The next day Moses entered the tent and saw that Aaron’s staff, which represented the tribe of Levi, had not only sprouted but had budded, blossomed and produced almonds. — Numbers 17:8
The Torah portion for this week is Korach, which means “Korah,” from Numbers 16:1–18:32, and the Haftorah is from 1 Samuel 11:14–12:22.
Tibetan monks engage in a very interesting art form. They create mandalas – intricately designed pieces of art – with colored sand. The process of dropping the sand carefully in order to create the elaborate designs takes days. Then, when the mandala is complete, they pour the sand into the sea. By doing this, they demonstrate that life isn’t just about achievement and completion. The process of getting somewhere or creating something is also valuable.
After Korah and his followers were swallowed by the earth, God commanded another demonstration that would determine who His chosen one would be. Each head of the 12 tribes brought an almond branch with his name on it. The almond branch belonging to God’s chosen priest would sprout. The next day the people discovered that not only had Aaron’s branch sprouted, it had also produced flowers and fruits!
In the normal process of creating fruit, first a bud appears and then it turns into a blossom. Next, the flower falls off and then the fruit emerges. However, according to the Jewish sages, Aaron’s staff went beyond the natural process. Miraculously, Aaron’s staff didn’t just bear fruit – it also maintained the buds and blossoms that preceded the fruit.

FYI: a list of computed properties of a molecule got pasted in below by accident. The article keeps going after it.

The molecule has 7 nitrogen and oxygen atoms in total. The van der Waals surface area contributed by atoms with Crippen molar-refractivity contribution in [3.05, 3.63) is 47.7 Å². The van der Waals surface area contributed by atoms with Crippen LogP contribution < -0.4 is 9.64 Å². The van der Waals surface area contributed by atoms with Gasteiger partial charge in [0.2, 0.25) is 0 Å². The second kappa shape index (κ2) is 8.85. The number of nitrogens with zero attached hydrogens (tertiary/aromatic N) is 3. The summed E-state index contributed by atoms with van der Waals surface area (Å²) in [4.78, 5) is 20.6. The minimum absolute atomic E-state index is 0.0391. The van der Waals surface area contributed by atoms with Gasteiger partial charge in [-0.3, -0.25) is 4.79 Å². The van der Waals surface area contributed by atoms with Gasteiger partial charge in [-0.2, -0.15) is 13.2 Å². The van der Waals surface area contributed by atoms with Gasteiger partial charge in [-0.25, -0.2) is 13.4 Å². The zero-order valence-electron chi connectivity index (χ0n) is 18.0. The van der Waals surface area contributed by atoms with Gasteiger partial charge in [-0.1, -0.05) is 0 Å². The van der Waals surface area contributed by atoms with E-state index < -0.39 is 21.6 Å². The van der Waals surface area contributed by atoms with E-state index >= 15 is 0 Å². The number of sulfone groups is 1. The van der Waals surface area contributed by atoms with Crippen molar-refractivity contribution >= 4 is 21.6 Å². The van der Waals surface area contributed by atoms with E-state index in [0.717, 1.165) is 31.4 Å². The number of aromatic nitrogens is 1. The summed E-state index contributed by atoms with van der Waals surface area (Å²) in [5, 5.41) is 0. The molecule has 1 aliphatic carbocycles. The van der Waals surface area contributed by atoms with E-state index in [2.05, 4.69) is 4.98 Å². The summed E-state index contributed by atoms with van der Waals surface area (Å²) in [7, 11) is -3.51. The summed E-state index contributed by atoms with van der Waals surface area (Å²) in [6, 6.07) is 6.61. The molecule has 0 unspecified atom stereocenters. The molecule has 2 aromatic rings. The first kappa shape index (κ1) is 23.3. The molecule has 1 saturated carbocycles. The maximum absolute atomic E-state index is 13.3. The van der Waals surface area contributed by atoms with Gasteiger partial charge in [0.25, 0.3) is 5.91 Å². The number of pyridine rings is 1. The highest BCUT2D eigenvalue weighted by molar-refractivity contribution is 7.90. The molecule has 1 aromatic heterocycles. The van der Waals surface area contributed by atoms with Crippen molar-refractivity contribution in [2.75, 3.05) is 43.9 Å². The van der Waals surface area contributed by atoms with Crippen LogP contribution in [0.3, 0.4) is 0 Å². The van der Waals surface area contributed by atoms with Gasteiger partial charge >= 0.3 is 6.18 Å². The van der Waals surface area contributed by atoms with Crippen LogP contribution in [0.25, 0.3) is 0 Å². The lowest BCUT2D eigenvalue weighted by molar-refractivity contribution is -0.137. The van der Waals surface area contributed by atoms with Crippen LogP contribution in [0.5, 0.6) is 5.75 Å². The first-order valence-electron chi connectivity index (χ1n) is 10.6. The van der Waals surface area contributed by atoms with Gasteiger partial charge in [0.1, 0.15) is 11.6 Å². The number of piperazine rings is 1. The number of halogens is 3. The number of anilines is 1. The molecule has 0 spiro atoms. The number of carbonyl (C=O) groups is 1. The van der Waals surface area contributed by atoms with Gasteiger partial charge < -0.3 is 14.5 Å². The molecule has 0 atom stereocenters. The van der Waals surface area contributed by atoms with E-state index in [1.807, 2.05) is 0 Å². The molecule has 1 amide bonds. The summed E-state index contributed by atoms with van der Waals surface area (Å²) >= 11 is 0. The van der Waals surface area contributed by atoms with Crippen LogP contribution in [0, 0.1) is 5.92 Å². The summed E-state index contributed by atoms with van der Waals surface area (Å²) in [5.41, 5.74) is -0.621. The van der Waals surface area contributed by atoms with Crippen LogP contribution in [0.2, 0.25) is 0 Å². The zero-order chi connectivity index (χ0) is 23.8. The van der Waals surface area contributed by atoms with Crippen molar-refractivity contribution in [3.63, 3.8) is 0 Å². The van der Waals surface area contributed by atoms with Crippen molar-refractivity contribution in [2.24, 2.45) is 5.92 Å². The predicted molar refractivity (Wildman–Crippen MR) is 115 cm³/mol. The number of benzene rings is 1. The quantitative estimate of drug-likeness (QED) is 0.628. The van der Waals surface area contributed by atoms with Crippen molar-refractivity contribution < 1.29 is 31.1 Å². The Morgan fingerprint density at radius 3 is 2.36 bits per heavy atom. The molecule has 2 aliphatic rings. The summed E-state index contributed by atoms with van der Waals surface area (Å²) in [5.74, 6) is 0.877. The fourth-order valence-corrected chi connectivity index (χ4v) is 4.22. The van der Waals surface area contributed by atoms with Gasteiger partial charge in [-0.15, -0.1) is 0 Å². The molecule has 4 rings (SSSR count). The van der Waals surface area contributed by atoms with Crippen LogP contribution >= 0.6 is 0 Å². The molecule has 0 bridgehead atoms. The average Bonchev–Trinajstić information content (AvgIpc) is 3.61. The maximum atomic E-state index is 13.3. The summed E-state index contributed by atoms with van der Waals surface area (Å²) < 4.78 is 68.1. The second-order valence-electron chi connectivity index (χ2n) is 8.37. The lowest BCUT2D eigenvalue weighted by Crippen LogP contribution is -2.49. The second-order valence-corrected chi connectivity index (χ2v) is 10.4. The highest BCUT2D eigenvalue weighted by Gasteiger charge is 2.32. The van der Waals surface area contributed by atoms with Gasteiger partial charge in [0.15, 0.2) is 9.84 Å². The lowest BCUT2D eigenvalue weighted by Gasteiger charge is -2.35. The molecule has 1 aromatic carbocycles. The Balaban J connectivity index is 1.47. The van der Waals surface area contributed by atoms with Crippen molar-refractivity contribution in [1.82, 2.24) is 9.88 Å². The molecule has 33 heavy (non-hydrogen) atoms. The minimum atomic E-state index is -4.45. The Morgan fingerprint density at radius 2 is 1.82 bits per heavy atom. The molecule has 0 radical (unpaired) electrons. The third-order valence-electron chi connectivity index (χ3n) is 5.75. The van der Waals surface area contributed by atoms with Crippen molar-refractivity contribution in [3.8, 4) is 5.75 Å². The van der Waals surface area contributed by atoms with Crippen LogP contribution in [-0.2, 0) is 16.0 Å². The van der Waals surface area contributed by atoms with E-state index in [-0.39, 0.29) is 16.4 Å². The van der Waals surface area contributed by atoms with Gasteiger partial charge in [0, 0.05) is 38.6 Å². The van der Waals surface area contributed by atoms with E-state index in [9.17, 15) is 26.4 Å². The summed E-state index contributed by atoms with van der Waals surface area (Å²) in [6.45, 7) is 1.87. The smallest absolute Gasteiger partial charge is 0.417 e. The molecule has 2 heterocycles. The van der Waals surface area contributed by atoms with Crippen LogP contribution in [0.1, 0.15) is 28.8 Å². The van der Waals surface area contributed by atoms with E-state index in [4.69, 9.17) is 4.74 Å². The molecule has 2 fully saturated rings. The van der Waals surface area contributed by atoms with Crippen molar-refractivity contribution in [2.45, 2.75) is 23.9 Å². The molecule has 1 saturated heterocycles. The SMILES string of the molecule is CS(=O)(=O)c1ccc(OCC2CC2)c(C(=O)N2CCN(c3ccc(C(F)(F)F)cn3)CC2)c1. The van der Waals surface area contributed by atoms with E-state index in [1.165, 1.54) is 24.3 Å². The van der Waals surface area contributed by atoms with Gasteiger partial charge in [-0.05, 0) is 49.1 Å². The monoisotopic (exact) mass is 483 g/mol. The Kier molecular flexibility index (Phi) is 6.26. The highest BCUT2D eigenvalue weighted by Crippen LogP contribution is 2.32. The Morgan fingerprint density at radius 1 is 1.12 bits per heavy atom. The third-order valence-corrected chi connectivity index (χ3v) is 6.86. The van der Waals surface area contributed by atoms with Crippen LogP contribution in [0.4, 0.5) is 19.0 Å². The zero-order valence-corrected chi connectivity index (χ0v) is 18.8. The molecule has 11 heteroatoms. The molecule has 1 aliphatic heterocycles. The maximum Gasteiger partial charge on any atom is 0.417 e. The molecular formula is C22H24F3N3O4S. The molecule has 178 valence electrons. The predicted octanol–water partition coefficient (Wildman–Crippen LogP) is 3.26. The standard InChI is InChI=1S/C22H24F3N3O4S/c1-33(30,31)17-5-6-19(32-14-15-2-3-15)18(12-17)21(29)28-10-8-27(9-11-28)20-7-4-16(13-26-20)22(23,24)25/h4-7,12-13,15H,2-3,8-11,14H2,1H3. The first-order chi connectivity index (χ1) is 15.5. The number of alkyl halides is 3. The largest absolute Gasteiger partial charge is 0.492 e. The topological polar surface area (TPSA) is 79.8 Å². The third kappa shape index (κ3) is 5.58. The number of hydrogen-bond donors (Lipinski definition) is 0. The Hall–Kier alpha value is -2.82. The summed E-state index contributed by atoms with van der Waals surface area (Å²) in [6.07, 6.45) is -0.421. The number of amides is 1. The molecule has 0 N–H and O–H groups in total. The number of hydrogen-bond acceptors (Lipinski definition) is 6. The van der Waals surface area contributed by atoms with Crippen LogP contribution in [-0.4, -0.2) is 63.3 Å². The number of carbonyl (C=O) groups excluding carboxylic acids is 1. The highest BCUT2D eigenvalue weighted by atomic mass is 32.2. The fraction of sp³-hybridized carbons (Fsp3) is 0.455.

Now, all God promised was that the chosen one’s staff would begin to sprout. Wasn’t it enough of a miracle that Aaron’s staff went from bare to bearing fruit overnight? Why was it necessary to leave the buds and blossoms intact?
The rabbis suggest a beautiful answer. The fruit is the end product — the result of tilling the land, sowing, watering, and harvesting. Normally, we judge our success by the result – the fruits of our labor. Yet, there is value in the process, too. The buds and blossoms represent the process that goes into the act of creating something. Their presence on Aaron’s branch teaches us that our journey in life is just as important as our destination.
Where are you on your journey? If you are like most of us, you probably haven’t reached all of your goals yet. Sometimes it can be frustrating to have come so far and yet not get to where we want to be. Our lesson today shows us that we need to appreciate where we are right now. What we have right now is beautiful. Who we are right now is valuable. We need to appreciate our stage in life and our place on our spiritual path. Let this bring us peace and give us strength to continue working toward our goals.
With prayers for shalom, peace,
Rabbi Yechiel Eckstein
Founder and President